ing learning, reinforcement, development, aging and
nociception [4].

Although Davis et al. (1932) first reported that nicotine
has analgesic effects [5], high dosages of nicotine were
required to produce antinociception and its effect was rel-
atively modest with a short duration [6-8]. Epibatidine, a
potent nAChR agonist isolated from the skin of an Ecua-
dorian frog, was about 100-fold more potent than mor-
phine in rodents [9-12]. Unfortunately, the dosage of
epibatidine to produce antinociception was near that to
cause seizure, death, and other side effects [12]. The intol-
erable toxic effects of epibatidine were due to its actions
on a broad range of nAChR subtypes. Therefore, the key to
the development of safe and effective nicotinic agonists as
analgesics is to first understand which nAChR subtypes
are involved in modulating nociceptive transmission.

The spinal dorsal horn is the first site in the central nerv-
ous system where somatosensory information is proc-
essed and integrated. Multiple subtypes of nAChRs are
expressed in the spinal dorsal horn and these receptors
have been indicated to modulate sensory inputs from the
periphery. Genzen and McGehee (2003) have demon-
strated that the activation of a7 nAChRs located at the
central terminals of primary afferents enhances the gluta-
matergic excitatory transmission in the spinal dorsal horn
[13]. Several subtypes of nAChRs have been shown to
exert tonic or phasic control on the descending inhibitory
serotonergic transmission [14]. Multiple subtypes of
nAChRs are found to be expressed on both inhibitory and
excitatory intemeurons in the spinal dorsal horn [15]. The
activation of presynaptic nAChRs facilitates GABAergic
and glycinergic inhibitory synaptic transmission in the
superficial dorsal horn [16-19 Although the roles of pre-
synaptic nAChRs were extensively studied in the superfi-
cial dorsal horn, it is unclear whether nAChRs also
mediate sensory modulation in the deep dorsal horn of
the spinal cord in adult animals. A variety of sensory
inputs, including nociceptive and non-nociceptive inputs,
are transmitted into deep dorsal horn [20]. Deep dorsal
horn neurons, especially those in the lamina V region, can
generate long-lasting afterdischarges in response to nocic-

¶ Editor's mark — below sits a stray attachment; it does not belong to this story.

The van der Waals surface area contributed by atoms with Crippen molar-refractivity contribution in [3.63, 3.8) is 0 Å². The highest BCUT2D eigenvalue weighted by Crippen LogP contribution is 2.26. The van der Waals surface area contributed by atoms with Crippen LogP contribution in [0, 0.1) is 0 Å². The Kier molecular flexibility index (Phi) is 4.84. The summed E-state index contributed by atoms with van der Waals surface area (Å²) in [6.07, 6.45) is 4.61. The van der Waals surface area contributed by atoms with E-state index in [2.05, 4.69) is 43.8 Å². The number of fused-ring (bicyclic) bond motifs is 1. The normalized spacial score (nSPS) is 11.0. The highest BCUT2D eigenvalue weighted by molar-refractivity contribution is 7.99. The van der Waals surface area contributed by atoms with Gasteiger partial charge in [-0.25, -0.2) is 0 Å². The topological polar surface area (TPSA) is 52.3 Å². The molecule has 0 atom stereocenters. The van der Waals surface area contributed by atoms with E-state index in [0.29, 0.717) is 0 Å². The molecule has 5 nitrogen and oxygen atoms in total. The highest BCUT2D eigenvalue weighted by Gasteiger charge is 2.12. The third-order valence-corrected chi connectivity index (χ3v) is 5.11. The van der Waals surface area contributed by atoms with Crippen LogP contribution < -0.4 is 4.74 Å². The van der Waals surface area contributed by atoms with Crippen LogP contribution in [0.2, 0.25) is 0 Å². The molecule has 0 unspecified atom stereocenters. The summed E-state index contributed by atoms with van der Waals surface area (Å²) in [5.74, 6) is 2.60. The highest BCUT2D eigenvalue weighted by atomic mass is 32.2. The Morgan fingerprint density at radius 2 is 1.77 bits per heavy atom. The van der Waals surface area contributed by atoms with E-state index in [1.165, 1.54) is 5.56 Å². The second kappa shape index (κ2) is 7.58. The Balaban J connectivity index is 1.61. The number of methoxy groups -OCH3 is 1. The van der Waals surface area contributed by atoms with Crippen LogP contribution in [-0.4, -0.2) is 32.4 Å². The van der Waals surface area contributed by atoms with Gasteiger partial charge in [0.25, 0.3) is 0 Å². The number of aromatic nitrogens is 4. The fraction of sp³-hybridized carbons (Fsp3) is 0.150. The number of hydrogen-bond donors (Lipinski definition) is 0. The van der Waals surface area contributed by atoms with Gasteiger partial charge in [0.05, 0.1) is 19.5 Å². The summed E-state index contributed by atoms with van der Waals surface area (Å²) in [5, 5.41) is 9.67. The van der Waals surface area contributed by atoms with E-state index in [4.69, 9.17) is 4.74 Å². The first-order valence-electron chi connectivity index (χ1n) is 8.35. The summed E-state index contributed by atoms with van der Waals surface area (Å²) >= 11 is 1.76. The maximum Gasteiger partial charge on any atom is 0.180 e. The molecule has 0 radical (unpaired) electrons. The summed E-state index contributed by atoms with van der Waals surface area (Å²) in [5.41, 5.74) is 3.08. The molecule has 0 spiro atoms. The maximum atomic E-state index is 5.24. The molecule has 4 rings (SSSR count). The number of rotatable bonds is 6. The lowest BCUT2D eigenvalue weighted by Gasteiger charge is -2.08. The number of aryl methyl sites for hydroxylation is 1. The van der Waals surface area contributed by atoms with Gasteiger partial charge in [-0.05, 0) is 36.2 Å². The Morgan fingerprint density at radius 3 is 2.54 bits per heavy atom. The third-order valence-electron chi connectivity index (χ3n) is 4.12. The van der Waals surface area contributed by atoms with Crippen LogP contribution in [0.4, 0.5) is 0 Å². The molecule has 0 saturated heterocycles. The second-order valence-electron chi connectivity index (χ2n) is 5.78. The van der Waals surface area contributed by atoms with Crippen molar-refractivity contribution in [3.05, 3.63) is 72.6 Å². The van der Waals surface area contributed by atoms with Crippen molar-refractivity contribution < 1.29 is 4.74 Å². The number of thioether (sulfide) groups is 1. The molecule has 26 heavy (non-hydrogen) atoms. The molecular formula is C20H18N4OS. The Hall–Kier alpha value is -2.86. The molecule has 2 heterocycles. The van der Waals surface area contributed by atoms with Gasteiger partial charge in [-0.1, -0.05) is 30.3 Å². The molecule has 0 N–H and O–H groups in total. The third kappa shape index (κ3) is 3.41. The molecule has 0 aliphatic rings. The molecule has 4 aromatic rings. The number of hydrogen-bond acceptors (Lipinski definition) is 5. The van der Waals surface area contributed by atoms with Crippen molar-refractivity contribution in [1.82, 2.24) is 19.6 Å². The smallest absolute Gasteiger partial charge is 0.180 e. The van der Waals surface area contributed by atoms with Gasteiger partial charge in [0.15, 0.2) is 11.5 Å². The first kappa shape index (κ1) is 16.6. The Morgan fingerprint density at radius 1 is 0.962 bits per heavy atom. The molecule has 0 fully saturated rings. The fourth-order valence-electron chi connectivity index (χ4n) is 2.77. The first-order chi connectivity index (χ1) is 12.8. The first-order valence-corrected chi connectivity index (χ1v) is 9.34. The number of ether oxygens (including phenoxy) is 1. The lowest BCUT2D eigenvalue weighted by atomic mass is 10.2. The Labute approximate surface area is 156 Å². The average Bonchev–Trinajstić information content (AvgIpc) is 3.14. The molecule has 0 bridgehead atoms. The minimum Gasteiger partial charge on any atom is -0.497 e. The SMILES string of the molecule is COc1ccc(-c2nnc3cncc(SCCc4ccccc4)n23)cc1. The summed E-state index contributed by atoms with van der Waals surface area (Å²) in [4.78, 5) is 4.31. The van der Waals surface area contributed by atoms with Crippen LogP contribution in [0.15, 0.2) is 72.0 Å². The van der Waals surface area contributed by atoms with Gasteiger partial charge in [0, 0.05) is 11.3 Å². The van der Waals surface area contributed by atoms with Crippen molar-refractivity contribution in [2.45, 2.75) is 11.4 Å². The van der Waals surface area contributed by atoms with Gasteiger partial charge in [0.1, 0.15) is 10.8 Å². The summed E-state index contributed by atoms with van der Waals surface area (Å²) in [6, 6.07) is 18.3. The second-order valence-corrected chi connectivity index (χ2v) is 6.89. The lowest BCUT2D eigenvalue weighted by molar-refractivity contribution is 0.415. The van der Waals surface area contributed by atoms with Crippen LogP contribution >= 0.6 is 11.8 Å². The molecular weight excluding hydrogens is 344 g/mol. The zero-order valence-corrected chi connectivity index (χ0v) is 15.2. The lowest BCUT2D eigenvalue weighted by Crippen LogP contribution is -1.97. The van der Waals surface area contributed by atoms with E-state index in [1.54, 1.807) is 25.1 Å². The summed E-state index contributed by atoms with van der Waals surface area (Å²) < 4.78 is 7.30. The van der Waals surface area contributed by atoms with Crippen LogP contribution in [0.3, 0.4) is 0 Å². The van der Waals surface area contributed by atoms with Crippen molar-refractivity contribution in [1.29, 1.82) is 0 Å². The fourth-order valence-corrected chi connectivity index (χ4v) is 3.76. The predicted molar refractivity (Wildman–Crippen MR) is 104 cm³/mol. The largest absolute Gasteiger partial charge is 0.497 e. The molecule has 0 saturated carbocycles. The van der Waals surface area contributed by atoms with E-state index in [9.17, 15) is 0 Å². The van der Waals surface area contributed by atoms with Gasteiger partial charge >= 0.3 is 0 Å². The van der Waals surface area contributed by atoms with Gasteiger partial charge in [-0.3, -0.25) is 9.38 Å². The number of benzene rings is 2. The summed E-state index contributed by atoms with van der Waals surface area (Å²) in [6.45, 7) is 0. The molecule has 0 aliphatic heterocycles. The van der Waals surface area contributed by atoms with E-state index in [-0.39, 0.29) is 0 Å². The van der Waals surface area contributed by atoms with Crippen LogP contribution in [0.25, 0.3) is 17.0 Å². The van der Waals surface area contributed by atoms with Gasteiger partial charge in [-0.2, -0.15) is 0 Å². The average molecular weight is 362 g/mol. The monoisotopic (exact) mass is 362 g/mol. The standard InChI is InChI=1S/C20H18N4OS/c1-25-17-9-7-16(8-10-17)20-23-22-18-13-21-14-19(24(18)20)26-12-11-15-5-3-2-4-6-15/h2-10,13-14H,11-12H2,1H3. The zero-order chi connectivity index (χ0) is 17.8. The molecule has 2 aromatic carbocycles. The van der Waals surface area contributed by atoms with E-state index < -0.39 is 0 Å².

eptive inputs and this hyperactivity has important impli-
cations in pathological pain states [21]. Inhibitory
modulation in this region is critical in preventing the cen-
tral hyperactivity and hyperalgesia. The aim of this study


was to evaluate the effects of nAChR activation on the
inhibitory synaptic transmission in deep dorsal horn neu-
rons.

Results
Effects of nicotine and nAChR agonists on spontaneous
IPSCs in the lamina V neurons
Whole-cell patch-clamp recordings were performed from
lamina V neurons of spinal cord slices prepared from
adult rats. Stable recordings could be obtained from slices
maintained in vitro for more than 12 hours. Glutamatergic
excitatory postsynaptic transmission was blocked by
CNQX (20 iM) and APV (50 iM). All lamina V neurons
tested exhibited spontaneous inhibitory postsynaptic cur-
rents (sIPSCs) when cells were held at -10 mV. In the pres-
ence of bicuculline (20 iM) and strychnine (2 iM),
sIPSCs were completely abolished in all lamina V neurons
tested (n = 3; data not shown), indicating these sIPSCs
were mediated by GABA and/or glycine receptors. Per-
fusion of nicotine (100 iM) for 1 min resulted in a rapid
and significant increase in sIPSC frequency in all neurons
tested (Fig. 1A-C). The average sIPSC frequency in con-
trols was 2.1 + 0.6 Hz (0.4 5.1 Hz, n = 9) and the fre-
quency increased to 15.8 2.3 Hz (4.2 28.1 Hz, n = 9, P
< 0.05) following the application of 100 iM nicotine (Fig.
1C); the sIPSC frequency increased to 1330 + 310% of the
control (n = 9, P < 0.05). The nicotine-induced increase in
sIPSC frequency was completely blocked in the presence
of nAChR antagonist mecamylamine (5 iM) adminis-
trated 5 min prior to the application of nicotine (n = 3;
Fig. 1D, E). After the washout ofmecamylamine, a second
application of nicotine (100 iM) increased the sIPSC fre-
quency in all neurons tested (Fig. 1D, E).

We tested RJR-2403, a selective a4p2 nAChR agonist, to
see if it also increased sIPSC frequency. Similar to nico-
tine, application of 100 iM RJR-2403 for 1 min markedly
increased sIPSC frequency in 13 out of 14 neurons
recorded (Fig. 2Aa-c). The average sIPSC frequency in the
control and following the application of RJR-2403 was 5.8
1.0 Hz (0.5 11.6 Hz, n = 14) and 15.7 1.9 Hz (3.7-
25.2 Hz, n = 14), respectively (Fig. 2Ac). The sIPSC fre-
quency following the applications of RJR-2403 signifi-